Americans bought slightly more new homes in October, a hopeful sign for the troubled housing market. But the median sales price fell to its lowest level of the year, and the overall sales pace is trailing last year's — the worst in half a century.
The report suggests housing continues to drag on the U.S. economy and is a long way from recovering.
New-home sales increased 1.3 percent last month to a seasonally adjusted annual rate of 307,000, the Commerce Department said Monday. That's less than half the 700,000 that economists say must be sold to sustain a healthy housing market.
Last year's 323,000 new homes sold were the fewest since the government began keeping records in 1963. This year isn't faring much better.
While new homes sales represent a fraction of the housing market, they have an outsize impact on the economy. Each home built creates an average of three jobs for a year and generates about $90,000 in tax revenue, according to the National Association of Home Builders.
For many Americans, buying a home is too big a risk more than four years after the housing bubble burst.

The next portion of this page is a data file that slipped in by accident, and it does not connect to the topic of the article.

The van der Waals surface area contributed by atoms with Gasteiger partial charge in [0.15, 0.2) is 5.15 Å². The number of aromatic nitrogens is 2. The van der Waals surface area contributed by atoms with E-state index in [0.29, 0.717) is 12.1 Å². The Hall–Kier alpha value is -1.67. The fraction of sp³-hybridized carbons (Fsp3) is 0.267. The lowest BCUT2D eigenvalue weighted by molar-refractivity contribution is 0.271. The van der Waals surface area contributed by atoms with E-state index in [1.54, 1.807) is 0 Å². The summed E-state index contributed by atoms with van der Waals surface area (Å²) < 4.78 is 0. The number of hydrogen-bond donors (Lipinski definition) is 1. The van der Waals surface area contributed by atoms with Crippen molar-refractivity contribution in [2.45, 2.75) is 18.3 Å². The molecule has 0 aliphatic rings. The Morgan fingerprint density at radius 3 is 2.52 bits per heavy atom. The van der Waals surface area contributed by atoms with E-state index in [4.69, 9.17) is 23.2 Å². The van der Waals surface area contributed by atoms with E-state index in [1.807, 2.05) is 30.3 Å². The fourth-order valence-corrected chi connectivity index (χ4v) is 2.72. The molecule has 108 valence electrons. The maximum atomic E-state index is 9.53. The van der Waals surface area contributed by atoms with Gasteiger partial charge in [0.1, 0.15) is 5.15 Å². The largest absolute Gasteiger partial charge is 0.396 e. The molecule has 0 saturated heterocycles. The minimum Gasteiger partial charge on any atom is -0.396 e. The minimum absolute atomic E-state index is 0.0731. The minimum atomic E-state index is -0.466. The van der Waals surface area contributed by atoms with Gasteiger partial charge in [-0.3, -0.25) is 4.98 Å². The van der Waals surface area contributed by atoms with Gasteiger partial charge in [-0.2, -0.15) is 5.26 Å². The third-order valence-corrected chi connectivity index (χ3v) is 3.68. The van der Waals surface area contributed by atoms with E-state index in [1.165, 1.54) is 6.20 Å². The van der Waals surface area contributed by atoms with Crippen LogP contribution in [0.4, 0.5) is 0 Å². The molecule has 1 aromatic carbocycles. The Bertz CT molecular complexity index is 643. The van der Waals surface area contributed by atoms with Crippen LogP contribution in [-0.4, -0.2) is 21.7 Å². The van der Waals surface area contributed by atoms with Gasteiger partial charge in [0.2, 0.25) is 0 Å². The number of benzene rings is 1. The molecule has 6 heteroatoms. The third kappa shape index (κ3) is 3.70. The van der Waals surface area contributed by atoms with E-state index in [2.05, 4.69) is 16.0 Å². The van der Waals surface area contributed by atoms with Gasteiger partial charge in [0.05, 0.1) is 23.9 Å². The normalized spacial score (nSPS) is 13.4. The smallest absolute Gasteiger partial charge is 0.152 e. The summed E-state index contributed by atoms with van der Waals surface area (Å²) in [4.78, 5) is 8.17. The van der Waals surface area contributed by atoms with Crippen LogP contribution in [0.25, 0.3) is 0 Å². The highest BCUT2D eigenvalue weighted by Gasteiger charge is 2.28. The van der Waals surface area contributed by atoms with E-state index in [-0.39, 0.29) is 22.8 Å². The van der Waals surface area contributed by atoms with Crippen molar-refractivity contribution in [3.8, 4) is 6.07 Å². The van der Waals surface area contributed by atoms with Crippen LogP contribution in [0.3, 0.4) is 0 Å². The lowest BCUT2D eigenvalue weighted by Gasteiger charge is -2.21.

Home prices have tumbled, the job market remains weak and unemployment has been stuck near 9 percent for more two years. Some people who want to buy can't qualify for a loan or make the higher down payments that banks are demanding.
Sales are slumping even though mortgage rates are hovering above historic lows.
Builders are struggling to compete with foreclosures and short sales — when lenders accept less for a house than the mortgage on the home — which are at an average discount of 20 percent. That has made many re-sales a bargain compared with new homes.
Yet sales of previously owned homes are also dismal. They rose slightly last month to a seasonally adjusted annual rate of 4.97 million units, the National Association of Realtors said last week. That's below the 6 million that economists say is consistent with sales in a healthy market and barely ahead of last year's totals, which were the fewest since 1997.